With the appointment of Gen. John Kelly as President Trump’s chief of staff, the top vacancy at the Department of Homeland Security has again opened up.
Since the George W. Bush administration created the DHS in 2001, the DHS secretary has engaged in a variety of roles. But in the Trump era thus far, the department has seemingly been refined to focus on border security, illegal immigration, and Islamic terror issues.
Here’s a look at the potential candidates to become the next homeland security chief.
Bloomberg reported Wednesday that Energy Secretary Rick Perry has emerged as a possibility for the post. His position on immigration, however, might disagree with president’s nationalist base. As governor of Texas, Perry supported programs that allowed illegal immigrants to obtain in-state tuition. In the 2012 Republican presidential primary, Perry controversially said his rivals didn’t have enough “heart” on the immigration issue.
Rep. Michael McCaul
Before Gen. Kelly was appointed as DHS head, Texas Rep. Michael McCaul was rumored as a frontrunner for the post. McCaul, who chairs the House Homeland Security Committee, is regarded by immigration hawks as a “pro-amnesty” politician who isn’t liable to make good on President Trump’s campaign promise to secure the border. Nonetheless, Politico recently described McCaul as a “leading candidate” for the job, citing several White House officials.
The sitting attorney general and former Alabama senator has fallen out of favor with the president, leading some to believe he would be better suited at DHS. Sessions has long been seen as an ally to the president’s nationalist supporters on border security and immigration.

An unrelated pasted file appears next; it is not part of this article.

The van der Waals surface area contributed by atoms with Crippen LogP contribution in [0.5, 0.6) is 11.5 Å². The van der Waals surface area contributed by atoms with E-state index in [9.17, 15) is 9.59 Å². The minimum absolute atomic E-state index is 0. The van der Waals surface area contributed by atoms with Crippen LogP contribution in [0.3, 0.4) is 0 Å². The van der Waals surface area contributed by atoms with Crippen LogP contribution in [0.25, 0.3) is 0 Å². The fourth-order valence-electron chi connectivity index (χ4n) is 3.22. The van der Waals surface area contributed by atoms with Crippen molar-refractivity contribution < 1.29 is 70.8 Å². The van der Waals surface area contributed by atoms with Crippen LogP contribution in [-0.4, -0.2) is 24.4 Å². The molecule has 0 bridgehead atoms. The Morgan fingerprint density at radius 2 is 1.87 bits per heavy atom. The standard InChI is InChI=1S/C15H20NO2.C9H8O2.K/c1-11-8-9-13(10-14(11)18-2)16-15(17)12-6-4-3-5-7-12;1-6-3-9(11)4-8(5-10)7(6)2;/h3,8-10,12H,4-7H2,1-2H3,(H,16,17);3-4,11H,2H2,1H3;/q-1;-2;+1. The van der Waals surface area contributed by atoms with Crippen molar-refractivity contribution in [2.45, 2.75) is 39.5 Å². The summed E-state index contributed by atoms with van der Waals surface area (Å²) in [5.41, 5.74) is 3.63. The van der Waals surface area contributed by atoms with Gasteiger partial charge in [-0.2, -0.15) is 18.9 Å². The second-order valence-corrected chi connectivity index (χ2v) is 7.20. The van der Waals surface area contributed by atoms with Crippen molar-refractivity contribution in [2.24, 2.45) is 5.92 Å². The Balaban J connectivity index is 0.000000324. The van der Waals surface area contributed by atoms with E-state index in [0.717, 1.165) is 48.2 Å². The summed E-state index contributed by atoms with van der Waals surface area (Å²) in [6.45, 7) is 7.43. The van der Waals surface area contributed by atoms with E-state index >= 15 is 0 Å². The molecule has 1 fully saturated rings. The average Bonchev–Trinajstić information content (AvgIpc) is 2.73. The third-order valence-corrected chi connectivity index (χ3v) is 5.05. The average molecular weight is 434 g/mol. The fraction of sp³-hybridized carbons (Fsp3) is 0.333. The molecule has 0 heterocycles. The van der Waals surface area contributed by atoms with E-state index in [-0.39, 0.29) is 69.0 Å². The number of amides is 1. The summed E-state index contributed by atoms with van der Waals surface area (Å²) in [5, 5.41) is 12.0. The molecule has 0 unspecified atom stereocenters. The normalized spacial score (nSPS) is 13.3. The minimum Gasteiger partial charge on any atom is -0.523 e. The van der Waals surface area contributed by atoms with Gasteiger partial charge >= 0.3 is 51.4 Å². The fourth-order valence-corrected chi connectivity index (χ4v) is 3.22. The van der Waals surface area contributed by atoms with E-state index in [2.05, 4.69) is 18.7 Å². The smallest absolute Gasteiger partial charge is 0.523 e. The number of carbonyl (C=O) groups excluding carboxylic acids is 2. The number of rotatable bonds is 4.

While the search for an official replacement continues, deputy secretary Elaine Duke will continue to lead DHS as its acting director. She has worked in government (in both Democrat and Republican administrations) for almost 30 years as a civil servant.
Like AG Sessions, the Kansas secretary of state is a border and immigration hawk. He is currently leading President Trump’s commission on voter fraud.
Other reported candidates for the position include Homeland Security Adviser Tom Bossert, acting ICE director Thomas Homan, former DHS deputy secretary James Loy, and Republican Sen. Tom Cotton of Arkansas.
Before Trump assumed office, potential nominees for the post originally included Milwaukee County Sheriff David Clarke, N.J. Governor Chris Christie, former NYC Mayor Rudy Giuliani, former House Speaker Newt Gingrich, California Rep. Duncan Hunter, former Pennsylvania Rep. Robert Smith Walker, Lt. Gen. Keith Kellogg, and Ambassador John Bolton.
Jordan Schachtel is the national security correspondent for Conservative Review. Follow him on Twitter @JordanSchachtel.